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CONTENTS


The First Occurence of Skeletal Pterosaur Remains in Utah
Stephen A. Czerkas and Debra L. Mickelson

A New Rhamphorhynchoid with a Headcrest and Complex Integumentary Structures
Stephen A. Czerkas and Qiang Ji

A New Toothed Bird from China
Stephen A. Czerkas and Xing Xu

An Arboreal Maniraptoran from Northeast China
Stephen A. Czerkas and Chongxi Yuan

Flying Dromaeosaurs
Stephen A. Czerkas, Dianshuang Zhang, Jinglu li, and Yinxian Li

A Preliminary Report on an Omnivorous Volant Bird from Northeast China
Stephen A. Czerkas and Qiang Ji

THE FIRST OCCURRENCE OF SKELETAL PTEROSAUR REMAINS IN UTAH
Stephen A. Czerkas and Debra L. Mickelson

Abstract

The fossil remains of pterosaurs, especially of rhamphorhynchoids, are poorly represented in North America, and previously unknown from the state of Utah. A partial rhamphorhynchoid skeleton including isolated vertebrae, elements of the wings and an undistorted scapula/coracoid are described. This specimen further establishes a broad geographical distribution of pterosaurs throughout the northern hemisphere, and their presence during the Upper Jurassic. Known from the Tidwell Member of the Morrison Formation, this fossil demonstrates the incomplete nature and randomness of fossil preservation. It further provides an alternative trackmaker for the identification of fossil footprints known from the American southwest which have been attributed to pterosaurs.

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A NEW RHAMPHORHYNCHOID WITH A HEADCREST AND COMPLEX INTEGUMENTARY STRUCTURES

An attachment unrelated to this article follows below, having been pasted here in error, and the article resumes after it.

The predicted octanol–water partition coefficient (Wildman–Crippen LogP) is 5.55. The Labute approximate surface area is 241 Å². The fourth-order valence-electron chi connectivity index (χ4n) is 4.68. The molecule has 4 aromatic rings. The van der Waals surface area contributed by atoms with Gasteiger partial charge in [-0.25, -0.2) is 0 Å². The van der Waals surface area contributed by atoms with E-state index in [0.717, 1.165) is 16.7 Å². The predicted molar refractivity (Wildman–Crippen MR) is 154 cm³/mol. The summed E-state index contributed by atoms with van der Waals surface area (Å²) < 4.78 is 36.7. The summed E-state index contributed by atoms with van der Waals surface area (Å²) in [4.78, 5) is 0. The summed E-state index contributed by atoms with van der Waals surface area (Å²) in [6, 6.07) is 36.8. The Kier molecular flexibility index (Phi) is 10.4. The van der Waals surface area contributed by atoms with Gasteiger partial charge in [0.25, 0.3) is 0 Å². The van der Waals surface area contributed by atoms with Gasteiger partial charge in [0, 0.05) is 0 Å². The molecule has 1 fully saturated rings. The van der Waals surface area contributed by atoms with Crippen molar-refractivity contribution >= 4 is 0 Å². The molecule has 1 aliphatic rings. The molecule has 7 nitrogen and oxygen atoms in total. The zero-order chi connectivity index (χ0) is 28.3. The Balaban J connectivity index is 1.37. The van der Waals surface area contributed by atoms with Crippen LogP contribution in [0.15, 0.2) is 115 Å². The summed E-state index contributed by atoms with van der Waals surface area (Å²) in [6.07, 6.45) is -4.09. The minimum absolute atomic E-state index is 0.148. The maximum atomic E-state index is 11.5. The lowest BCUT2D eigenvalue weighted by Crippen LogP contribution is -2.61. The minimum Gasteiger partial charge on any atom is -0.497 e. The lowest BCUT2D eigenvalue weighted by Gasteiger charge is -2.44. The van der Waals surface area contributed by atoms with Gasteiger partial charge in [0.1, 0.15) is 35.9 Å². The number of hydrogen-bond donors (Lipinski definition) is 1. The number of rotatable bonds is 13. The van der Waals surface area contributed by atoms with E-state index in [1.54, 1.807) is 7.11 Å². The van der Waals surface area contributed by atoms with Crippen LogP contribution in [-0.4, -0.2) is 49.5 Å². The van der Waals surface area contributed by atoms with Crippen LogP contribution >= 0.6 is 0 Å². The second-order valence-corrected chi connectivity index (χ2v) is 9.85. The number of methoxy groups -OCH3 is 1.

Stephen A. Czerkas and Qiang Ji

Abstract

A new rhamphorhynchoid is described with a headcrest that is unprecedented among the long-tailed pterosaurs. The preservation of the headcrest presents significant implications regarding the physical appearance and aerodynamics of all pterosaurs. Also, "hair-like" integumentary structures of this pterosaur are shown to be complex multi-strand structures which presents evidence on the origin of feathers and the possibility of a remarkably early ancestral relationship between pterosaurs and birds.

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A NEW TOOTHED BIRD FROM CHINA
Stephen A. Czerkas and Xing Xu

Abstract

The fossil of a partial skeleton, including feather impressions, of a new toothed bird is described. The jaws are equipped with numerous teeth resembling those of Archaeopteryx. Together with a furcula which is longer and more deeply U-shaped than that of Archaeopteryx, the highly derived shoulder girdle and development of the wings suggest a strong ability of flight. However, less derived characters of the carina and wrist elements demonstrate that its flight abilities still were not as perfected as in extant birds.

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AN ARBOREAL MANIRAPTORAN FROM NORTHEAST CHINA
Stephen A. Czerkas and Chongxi Yuan

Abstract